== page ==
Being Barbie
by Holly Clay                                        
Is the Nicki Minaj image encouraging or problematic to the Black community?

     The past year has undoubtedly been the year of Nicki Minaj for Hip Hop fans, but it is hard to say exactly what her appeal is. On the surface, it could be as simple as her lyricist skills, or it could be the fact that her "Pink wig, thick ass gives 'em whip blash." Again, it's hard to say. But boatloads of album sales and millions of Youtube views after the release of her first album, Pink Friday, Minaj is proving herself to be a consistent and unique fixture in the music industry. One thing that amuses her fans but rouses her critics are her alter egos, one of which being the 'Harajuku Barbie,' or simply the Barbie image. Psychiatric professionals argue whether or not such a sexual image coming from a Black woman with such a large influence based on this historic White toy is good or bad for the community, particularly its young women.

     "One thing that makes Nicki Minaj so likable is her confidence," explained S. Florida's Dr. Jameca Falconer. "It has been a while since someone her age has been out and been so confident. Young girls connect her image to being eccentric and unique. It tells them that if they are different, they can be confident too."

     For Dr. Mike Conner of San Francisco's Alliant International University, Minaj's Barbie persona is less about displaying confidence and more about showcasing that the Black community and it's ideals of beauty are lost. Sadder still, according to Conner, we have found a way to capitalize off of this fact.

     "The Nicki Minaj image means we are lost," said Conner. "I find it problematic that we find a niche market where we can make money and exploit it. It's like we are saying that if we can make money doing it, then forget the community. Again, this shows that we are lost."

     On the outside looking in, it is easy to not see the big deal. A Black woman in a blonde wig is rapping and associates herself with being like Barbie. How is this any different from 90s rapper Lil' Kim or the plethora of other Black, female rappers that have based their careers off of being seen as sexual play things for men? For San Francisco State University's Dean of Ethnic Studies Kenneth P. Monteiro, to understand the issue, you first have to understand the history of Barbie. According to Monterio, Barbie's roots come from the exaggerated idea of the beautiful, white woman that serves as a trophy to powerful white men; to reinstate White male fantasies. He admits that Madonna and Marilyn Monroe both successfully played off of this image, but it is a dangerous slope to tread, especially for minority women.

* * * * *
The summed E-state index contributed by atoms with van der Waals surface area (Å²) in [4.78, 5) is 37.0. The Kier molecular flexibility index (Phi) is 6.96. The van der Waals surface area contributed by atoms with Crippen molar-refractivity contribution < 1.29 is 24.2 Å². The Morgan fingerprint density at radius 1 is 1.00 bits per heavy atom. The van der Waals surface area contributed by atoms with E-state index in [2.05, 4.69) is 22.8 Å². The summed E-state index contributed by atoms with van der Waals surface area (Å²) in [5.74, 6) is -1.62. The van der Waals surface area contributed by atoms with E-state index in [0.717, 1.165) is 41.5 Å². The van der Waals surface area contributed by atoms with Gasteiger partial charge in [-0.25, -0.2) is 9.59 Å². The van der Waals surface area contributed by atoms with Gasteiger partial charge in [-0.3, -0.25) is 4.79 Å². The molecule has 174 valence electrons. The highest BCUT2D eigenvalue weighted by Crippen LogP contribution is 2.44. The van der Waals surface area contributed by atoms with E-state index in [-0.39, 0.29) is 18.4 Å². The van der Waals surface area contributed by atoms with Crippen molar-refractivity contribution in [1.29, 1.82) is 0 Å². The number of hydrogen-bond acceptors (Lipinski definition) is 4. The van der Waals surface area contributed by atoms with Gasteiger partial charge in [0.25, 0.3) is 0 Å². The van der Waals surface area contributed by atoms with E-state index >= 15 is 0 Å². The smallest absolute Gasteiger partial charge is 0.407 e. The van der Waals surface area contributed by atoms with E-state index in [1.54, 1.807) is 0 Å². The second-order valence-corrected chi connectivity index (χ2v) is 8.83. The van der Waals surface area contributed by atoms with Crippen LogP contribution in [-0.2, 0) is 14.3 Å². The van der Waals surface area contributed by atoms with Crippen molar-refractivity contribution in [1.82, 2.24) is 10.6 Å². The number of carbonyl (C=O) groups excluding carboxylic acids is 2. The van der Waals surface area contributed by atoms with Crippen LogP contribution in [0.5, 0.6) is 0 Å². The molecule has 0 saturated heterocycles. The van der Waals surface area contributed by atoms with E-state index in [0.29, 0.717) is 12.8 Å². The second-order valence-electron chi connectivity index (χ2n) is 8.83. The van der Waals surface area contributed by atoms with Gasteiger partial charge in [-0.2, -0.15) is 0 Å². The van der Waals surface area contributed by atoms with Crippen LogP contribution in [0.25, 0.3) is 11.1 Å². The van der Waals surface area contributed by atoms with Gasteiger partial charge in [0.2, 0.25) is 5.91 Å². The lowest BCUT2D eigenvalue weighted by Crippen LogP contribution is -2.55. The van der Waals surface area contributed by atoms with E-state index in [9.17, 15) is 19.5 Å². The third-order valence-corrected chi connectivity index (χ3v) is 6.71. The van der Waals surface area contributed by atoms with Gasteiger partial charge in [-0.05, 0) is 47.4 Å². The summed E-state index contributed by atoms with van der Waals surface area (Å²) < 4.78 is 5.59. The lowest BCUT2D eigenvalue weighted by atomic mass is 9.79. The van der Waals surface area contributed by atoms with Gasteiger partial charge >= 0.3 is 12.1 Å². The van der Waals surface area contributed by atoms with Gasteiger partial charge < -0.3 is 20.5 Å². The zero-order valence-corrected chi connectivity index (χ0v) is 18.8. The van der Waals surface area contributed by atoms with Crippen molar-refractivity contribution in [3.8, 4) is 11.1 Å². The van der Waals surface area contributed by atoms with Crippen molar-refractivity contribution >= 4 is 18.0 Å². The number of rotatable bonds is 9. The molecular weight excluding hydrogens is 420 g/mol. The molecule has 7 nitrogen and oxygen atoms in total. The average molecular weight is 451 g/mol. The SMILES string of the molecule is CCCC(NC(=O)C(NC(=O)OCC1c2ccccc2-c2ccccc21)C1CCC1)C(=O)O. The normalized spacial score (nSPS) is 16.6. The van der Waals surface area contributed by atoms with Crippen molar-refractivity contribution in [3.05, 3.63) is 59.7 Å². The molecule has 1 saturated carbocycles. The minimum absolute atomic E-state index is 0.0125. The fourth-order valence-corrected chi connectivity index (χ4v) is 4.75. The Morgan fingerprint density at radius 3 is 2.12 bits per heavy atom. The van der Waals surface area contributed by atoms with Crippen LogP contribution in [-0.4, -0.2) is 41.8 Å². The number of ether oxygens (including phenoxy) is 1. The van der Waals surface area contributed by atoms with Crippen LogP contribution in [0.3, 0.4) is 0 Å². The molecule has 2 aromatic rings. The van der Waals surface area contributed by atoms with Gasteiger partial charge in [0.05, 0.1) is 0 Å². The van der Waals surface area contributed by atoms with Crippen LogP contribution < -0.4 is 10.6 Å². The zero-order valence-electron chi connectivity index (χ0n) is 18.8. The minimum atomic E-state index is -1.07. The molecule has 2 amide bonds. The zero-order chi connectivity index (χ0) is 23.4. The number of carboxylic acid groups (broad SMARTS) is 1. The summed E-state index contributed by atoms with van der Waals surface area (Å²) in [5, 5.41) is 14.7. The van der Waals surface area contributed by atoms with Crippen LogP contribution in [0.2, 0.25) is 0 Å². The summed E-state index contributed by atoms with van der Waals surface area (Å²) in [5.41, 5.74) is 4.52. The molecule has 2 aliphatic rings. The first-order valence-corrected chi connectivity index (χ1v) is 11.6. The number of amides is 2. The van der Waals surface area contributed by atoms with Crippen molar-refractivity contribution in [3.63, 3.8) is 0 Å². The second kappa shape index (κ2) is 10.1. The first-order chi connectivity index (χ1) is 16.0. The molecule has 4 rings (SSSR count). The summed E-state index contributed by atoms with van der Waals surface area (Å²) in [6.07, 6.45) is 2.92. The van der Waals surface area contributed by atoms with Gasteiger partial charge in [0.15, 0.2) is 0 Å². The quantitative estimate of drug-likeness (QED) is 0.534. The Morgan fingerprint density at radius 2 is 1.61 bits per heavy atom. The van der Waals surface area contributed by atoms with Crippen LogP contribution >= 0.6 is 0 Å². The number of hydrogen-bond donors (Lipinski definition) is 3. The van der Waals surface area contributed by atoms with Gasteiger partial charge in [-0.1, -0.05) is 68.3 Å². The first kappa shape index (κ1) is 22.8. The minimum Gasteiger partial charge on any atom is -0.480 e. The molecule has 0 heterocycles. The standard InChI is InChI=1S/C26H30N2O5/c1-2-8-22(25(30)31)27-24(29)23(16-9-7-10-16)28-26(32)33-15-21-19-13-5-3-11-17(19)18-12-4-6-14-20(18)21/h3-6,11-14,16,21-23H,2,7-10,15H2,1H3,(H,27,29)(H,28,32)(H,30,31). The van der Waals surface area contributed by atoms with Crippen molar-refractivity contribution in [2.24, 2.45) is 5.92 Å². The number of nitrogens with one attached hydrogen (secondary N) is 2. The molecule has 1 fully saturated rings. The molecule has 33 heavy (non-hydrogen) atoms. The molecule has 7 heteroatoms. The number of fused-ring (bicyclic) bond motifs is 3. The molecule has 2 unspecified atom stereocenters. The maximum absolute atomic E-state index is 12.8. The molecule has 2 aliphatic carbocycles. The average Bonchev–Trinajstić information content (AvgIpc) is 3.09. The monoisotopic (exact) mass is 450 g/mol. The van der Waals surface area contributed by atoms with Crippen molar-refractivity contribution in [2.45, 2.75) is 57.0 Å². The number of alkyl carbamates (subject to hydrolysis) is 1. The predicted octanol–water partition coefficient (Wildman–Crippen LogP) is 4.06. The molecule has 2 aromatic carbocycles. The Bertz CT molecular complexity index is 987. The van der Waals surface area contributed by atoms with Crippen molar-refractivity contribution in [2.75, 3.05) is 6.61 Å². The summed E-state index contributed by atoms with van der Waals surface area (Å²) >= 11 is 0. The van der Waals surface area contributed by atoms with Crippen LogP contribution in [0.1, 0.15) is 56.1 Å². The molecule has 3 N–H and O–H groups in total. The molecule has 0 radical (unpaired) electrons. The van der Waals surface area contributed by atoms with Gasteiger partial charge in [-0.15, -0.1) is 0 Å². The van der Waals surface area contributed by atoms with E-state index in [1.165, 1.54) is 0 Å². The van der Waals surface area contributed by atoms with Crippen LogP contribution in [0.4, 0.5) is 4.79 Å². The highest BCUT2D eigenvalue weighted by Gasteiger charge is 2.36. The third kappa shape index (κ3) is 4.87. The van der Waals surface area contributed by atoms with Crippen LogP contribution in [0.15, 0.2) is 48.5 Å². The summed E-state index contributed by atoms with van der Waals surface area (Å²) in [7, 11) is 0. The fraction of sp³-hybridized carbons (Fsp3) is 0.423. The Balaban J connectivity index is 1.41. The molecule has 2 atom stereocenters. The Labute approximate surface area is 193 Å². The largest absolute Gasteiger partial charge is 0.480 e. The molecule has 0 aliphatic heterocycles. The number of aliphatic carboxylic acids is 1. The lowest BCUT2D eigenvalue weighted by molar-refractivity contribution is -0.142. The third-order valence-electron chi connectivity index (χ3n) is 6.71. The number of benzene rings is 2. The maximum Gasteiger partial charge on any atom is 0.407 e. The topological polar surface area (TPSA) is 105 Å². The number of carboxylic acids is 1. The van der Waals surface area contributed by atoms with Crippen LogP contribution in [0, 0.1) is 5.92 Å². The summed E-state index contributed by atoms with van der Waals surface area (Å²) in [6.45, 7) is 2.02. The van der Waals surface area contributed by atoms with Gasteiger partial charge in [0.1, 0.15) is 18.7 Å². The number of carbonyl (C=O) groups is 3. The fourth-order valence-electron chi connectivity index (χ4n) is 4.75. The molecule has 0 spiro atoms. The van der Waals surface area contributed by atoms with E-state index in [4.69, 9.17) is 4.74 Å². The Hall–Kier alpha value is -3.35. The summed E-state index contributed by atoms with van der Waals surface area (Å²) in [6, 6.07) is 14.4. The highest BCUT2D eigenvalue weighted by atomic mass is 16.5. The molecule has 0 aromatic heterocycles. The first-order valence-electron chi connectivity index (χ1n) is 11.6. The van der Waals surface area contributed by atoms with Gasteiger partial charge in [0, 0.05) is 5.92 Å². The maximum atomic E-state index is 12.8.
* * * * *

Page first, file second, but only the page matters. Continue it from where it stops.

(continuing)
"The Barbie image is dangerous for all women, but especially for Black women because they are vulnerable to exploitation," he explained. "The idea is that women can either take this image and submit to men or take control over it and turn around its ideals in society."

     The jury is still out and which one exactly Nicki Minaj has done, but may be more so revealed with the release of her second album, Pink Friday: Roman Reloaded. After all, the album's first single, "Stupid Hoe" has already broken Vevo's record, getting 4.8 million views the first day it was uploaded. If in fact Minaj is exploiting stereotypes, or even herself for that matter, she is doing so all the way to the bank.

 

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